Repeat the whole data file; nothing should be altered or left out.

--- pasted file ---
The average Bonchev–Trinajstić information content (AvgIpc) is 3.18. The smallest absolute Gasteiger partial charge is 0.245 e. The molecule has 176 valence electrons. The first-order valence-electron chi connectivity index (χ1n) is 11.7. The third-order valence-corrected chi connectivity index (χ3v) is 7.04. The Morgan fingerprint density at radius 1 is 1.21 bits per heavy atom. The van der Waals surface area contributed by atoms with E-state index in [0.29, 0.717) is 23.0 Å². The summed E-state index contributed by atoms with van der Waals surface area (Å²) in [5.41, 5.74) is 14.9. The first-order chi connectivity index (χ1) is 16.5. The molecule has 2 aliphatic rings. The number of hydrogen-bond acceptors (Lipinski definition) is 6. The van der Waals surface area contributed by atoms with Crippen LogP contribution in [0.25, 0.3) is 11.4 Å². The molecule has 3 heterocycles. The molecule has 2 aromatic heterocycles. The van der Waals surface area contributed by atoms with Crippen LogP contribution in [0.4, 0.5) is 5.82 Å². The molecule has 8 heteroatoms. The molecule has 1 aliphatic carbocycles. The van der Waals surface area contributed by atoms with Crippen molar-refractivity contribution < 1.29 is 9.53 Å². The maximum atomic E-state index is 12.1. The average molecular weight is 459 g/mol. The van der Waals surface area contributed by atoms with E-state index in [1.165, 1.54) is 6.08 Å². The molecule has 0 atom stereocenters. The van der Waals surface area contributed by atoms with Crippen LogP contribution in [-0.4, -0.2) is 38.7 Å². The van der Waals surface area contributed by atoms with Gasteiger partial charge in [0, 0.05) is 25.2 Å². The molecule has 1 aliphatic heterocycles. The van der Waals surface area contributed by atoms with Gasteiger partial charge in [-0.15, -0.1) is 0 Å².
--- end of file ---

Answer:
The average Bonchev–Trinajstić information content (AvgIpc) is 3.18. The smallest absolute Gasteiger partial charge is 0.245 e. The molecule has 176 valence electrons. The first-order valence-electron chi connectivity index (χ1n) is 11.7. The third-order valence-corrected chi connectivity index (χ3v) is 7.04. The Morgan fingerprint density at radius 1 is 1.21 bits per heavy atom. The van der Waals surface area contributed by atoms with E-state index in [0.29, 0.717) is 23.0 Å². The summed E-state index contributed by atoms with van der Waals surface area (Å²) in [5.41, 5.74) is 14.9. The first-order chi connectivity index (χ1) is 16.5. The molecule has 2 aliphatic rings. The number of hydrogen-bond acceptors (Lipinski definition) is 6. The van der Waals surface area contributed by atoms with Crippen LogP contribution in [0.25, 0.3) is 11.4 Å². The molecule has 3 heterocycles. The molecule has 2 aromatic heterocycles. The van der Waals surface area contributed by atoms with Crippen LogP contribution in [0.4, 0.5) is 5.82 Å². The molecule has 8 heteroatoms. The molecule has 1 aliphatic carbocycles. The van der Waals surface area contributed by atoms with Crippen molar-refractivity contribution < 1.29 is 9.53 Å². The maximum atomic E-state index is 12.1. The average molecular weight is 459 g/mol. The van der Waals surface area contributed by atoms with E-state index in [1.165, 1.54) is 6.08 Å². The molecule has 0 atom stereocenters. The van der Waals surface area contributed by atoms with Crippen LogP contribution in [-0.4, -0.2) is 38.7 Å². The van der Waals surface area contributed by atoms with Gasteiger partial charge in [0, 0.05) is 25.2 Å². The molecule has 1 aliphatic heterocycles. The van der Waals surface area contributed by atoms with Gasteiger partial charge in [-0.15, -0.1) is 0 Å².